I had to throw this photo in.  I took it in October 2014 of the 1901 formerly steam-powered  73′ x 15′ x 9′ fish tug Urger at the same location slightly different angle, showing a tree-covered Moss Island and virtually no windows in the powerhouse to the right of the guillotine lock door. 

Jumping back nearly a century, with lots of steam and drama, Geo. E. departs the lock and the rockpile that was Moss Island back then. 

Steamer Merchant tows a string of barges round a bend, which I believe is somewhere west of Brockport. 

From Roger N. Benson:  “A third-class wood steamer Lily was built in 1882, hailed from Buffalo NY.  Lily was 103′ x 22′ x 9′. She was registered for the Barge Canal on May 13, 1922.” Those dimensions make her a fairly large tugboat for the Barge Canal. 

The rails would likely have come from the Lackawanna Steel Plant, which that same year was acquired by Bethlehem Steel.   The area of the plant is currently the site of a wind farm called Steel Winds.

Here an eastbound Lily approaches lock E-11.  Interestingly, since the caption says the covered automobiles are Maxwells, they would be coming from one of the Midwestern plants, obviously not the original Tarrytown NY plant. Maxwell was declining at the time and as of 1922 would just have been taken over by Walter P. Chrysler, before he created the Chrysler Corporation.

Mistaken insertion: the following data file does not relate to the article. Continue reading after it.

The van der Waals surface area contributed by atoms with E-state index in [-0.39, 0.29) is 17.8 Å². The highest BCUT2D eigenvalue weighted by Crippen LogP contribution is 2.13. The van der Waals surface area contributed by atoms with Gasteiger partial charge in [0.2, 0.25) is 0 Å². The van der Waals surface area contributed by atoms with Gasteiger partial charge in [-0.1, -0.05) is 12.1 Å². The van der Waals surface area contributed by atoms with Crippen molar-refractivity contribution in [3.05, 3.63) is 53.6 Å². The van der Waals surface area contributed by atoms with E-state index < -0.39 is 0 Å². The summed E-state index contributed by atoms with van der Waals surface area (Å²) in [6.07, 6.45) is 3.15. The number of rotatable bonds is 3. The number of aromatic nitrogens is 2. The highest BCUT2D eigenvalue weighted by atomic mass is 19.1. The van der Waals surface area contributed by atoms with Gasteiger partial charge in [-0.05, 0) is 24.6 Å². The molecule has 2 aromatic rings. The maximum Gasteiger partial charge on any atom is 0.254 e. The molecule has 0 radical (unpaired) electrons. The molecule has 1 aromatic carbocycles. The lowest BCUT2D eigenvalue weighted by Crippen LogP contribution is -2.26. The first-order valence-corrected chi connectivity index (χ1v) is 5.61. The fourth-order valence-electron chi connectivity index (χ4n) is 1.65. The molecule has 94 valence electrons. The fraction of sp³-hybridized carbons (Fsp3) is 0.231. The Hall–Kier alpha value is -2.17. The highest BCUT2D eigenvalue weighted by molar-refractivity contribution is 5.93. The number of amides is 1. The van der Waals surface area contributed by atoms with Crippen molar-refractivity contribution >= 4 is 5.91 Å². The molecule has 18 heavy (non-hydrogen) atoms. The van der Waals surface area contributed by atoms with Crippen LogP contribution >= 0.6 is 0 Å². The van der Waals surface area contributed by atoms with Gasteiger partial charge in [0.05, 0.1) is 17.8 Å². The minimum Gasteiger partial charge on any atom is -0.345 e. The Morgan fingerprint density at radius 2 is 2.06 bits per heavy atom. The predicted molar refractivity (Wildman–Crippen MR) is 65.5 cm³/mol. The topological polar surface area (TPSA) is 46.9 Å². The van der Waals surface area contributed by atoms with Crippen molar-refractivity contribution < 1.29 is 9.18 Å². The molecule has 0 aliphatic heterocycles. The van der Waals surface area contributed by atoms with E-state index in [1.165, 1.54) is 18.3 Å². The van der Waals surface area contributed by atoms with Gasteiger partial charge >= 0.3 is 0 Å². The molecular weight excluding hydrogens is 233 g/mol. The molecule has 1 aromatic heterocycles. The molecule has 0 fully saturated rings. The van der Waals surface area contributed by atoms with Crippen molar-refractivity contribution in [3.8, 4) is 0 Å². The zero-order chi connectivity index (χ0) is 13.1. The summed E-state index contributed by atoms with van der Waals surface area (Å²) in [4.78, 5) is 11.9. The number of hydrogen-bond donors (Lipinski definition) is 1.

I have to end with this photo I took in October 2014;  it’s the same photo of Urger as above, just with the golden morning light color restored.

Thanks to the Canal Society of New York for use of these photos;  the two versions of the Urger photo, WVD.

Not all tugboats on the Barge Canal in the first half decade were steamers, but most of them were.  More on the early diesel tugs in another post.  The photos in this post are arranged chronologically.  In these days before metadata was even imagined, I’m very grateful for photographic prints that have dates written on them.  Thanks to the unnamed photographer(s) who seemed to be documenting the commercial traffic of the era.  One interesting feature of the photos for me is that they documented the surroundings as well:  buildings and lack of them, nature and lack of it, other infrastructure and lack of it . . .

I find it odd that the caption identifies Jessie–the towed vessel but not the tug doing the towing, Harold.  And Jessie, whose name is not legible, appears to be a boat-shaped lighter or a bumboat;  maybe it was one once and now the engine has been removed to make way for cargo. That stone building just beyond Harold‘s stern is still extant, as part of Lockport locks and Canal Tours.

August 3, 1921 in Wayne County, it’s Geo. S. Donaldson somewhere between Palmyra and Newark, an area I know very well, but given how much the canal sides have changed, I can’t tell if the tow is east or westbound or exactly where it is.   Benjamin Cowles towed gravel from a pit somewhere near Palmyra on the pre-Barge Canal waterway.  He went on to form Buffalo Sand and Gravel.

The next day, the photographer, maybe the same one, captured Benj. L. Cowles eastbound at Lyons E28A.  Here‘s some case law referring to this tugboat.  Given the caption, let me quote from this article about ownership of the transmarine fleet:  “Submarine Boat Company operated the Transmarine Corporation (Transco) or Transmarine Lines a shipping company from 1922 to 1930, with 32 ships and 29 barges they had built. Providing East Coast, West Coast, Texas, Cuba and South America with cargo shipping services. [They had] the 206 dwt barges working on the [Barge Canal] with five tugboats. Barges moved cargo from New York City to Buffalo, New York in seven to nine days.”